Maybe you’re thinking now would be a good time to read about Christmas cookies. I’ll get to that another day. However, a nice frozen margarita is a year-round necessity. Consider this post a public service announcement.
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AUSTIN, TEXAS. I wanted to know what a moontower looked like. First born wanted to taste a freshly-made gourmet doughnut from Gourdough’s. Those two objectives melded nicely under a blue Texas sky in early November.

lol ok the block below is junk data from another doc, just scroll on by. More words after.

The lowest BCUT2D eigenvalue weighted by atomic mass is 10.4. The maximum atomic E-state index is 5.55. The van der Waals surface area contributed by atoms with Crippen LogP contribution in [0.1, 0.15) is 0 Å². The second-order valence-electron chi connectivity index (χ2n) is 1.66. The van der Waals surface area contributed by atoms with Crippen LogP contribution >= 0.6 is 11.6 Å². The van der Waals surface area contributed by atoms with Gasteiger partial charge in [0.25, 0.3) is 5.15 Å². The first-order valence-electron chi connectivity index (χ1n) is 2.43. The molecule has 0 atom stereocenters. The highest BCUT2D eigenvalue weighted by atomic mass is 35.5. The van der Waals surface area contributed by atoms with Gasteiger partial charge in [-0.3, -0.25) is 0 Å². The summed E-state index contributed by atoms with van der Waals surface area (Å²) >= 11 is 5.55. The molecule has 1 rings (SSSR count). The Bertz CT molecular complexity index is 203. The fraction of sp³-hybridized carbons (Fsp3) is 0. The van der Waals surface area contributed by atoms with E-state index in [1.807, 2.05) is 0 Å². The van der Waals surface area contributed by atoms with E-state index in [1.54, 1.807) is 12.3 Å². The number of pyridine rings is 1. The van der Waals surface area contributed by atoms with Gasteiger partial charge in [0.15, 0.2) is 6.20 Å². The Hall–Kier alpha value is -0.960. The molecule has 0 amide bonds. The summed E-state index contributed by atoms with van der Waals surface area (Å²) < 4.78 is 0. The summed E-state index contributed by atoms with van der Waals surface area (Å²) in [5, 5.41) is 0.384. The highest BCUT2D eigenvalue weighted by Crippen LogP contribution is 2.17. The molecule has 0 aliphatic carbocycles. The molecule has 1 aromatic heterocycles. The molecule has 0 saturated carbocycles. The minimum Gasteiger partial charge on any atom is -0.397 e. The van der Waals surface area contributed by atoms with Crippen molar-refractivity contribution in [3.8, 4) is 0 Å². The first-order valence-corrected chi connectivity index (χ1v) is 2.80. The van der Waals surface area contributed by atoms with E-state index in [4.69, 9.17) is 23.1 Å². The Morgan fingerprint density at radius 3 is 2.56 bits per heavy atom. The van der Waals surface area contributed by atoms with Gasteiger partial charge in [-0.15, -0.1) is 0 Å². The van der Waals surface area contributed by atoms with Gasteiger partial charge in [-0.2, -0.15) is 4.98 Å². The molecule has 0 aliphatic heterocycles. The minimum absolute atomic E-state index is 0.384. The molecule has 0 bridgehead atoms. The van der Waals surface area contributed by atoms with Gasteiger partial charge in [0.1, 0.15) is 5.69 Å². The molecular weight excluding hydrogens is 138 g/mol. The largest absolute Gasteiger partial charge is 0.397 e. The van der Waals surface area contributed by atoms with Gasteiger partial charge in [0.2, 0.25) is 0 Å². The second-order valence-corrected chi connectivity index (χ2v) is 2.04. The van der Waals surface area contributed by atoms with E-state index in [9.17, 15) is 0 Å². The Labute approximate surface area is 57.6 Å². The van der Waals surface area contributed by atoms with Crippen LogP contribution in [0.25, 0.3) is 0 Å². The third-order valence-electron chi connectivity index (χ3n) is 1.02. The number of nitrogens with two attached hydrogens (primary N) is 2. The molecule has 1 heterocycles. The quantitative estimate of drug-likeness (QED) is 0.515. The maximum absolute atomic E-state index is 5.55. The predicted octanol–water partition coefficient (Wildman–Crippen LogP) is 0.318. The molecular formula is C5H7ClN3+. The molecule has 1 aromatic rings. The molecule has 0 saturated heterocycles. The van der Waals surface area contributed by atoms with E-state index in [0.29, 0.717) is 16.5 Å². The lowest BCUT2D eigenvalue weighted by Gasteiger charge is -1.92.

Austin is well-known for its live music scene, food trucks, and that little side gig of being the seat of Texas government. But if you delve a little deeper in the guide books, you’ll learn that it’s also famous for moonlight towers that first lit up the 1880s landscape. Seventeen towers remain of the city’s original 31. My husband, First born, and I were breaking up a long drive with an overnight stay. Having no idea what we were looking for, we’d already had one false sighting of a moontower, peering at an unsightly iron edifice on the grounds of the state capitol and wondering aloud if that could possibly be one. (No, and I hope no Austenites overheard our speculations.) Finally, First born Googled for images, and we were astonished. As it turns out, a moontower looks like so much welded rebar. It was … uninspiring, at least in daylight, I thought. The next morning we drove around the city in search of a good breakfast place while keeping eyes peeled for moontowers, now that we knew what they looked like. None materialized. But when the Gourdough’s (gourdoughs.com) Airstream trailer that my daughter wanted to find turned out to be parked under a moontower that I wanted to see, it became a mash-up of travel bucket lists. The moontower looked other worldly in a War of the Worlds kind of way. And the most alien-sounding birds wheeled and squawked in the sky overhead, bouncing acorns off the aluminum shell of the donut trailer and causing unsuspecting customers to flinch. I could show you pictures of the doughnuts that we ordered (Sara’s Joy and Dirty Berry), but the images don’t do justice to their deliciousness. Google them. Even smarter: drive to Austin, find the Airstream trailer under a moontower, and order one for yourself. While in Texas, Husband and I tried to sample as much Tex-Mex cuisine as possible, accompanied by frozen margaritas. (First born was our hostage at meals and tolerated the fare until staging a revolt around day three.) I tasted a gamut of margarita diversity that included ancho chile powder in the salted rim of one glass (yes!) and another glass layered with prickly cactus pear puree (no!), along with fine examples of the basic version. Luckily, I already have a favorite frozen margarita recipe that’s easy to make at home. It’s from Emeril’s New New Orleans Cooking, by Emeril Lagasse and Jessie Tirsche, ©1993 by Emeril Lagasse. Here it is, slightly adapted: Tin-Can Margaritas A few hours ahead: slice fresh limes into wedges and place in a single layer on a small cookie sheet that’s been lined with parchment paper. Pop into the freezer and let freeze for several hours, until solid. Store in a freezer bag to use as icy drink accents. Into the container of a heavy-duty blender, combine: 1 can frozen limeade 1 limeade can not quite filled with chilled tequila 1 limeade can almost half-full of chilled Triple Sec Add enough ice to fill container of blender to top. Cover and blend until smooth. Wet the rim of a glass with a fresh lime slice. Roll rim in salt (accented with ancho chile powder? Your choice!) Drop in a couple of frozen lime slices to keep drinks cold and citrusy. I like a rim that’s salted on only half; gives me a choice on every sip! If these proportions of tequila and triple sec are too strong for your taste, adjust by reducing the amounts of alcohol, or dilute by removing some of the mixture, adding more ice to the blender and blending again.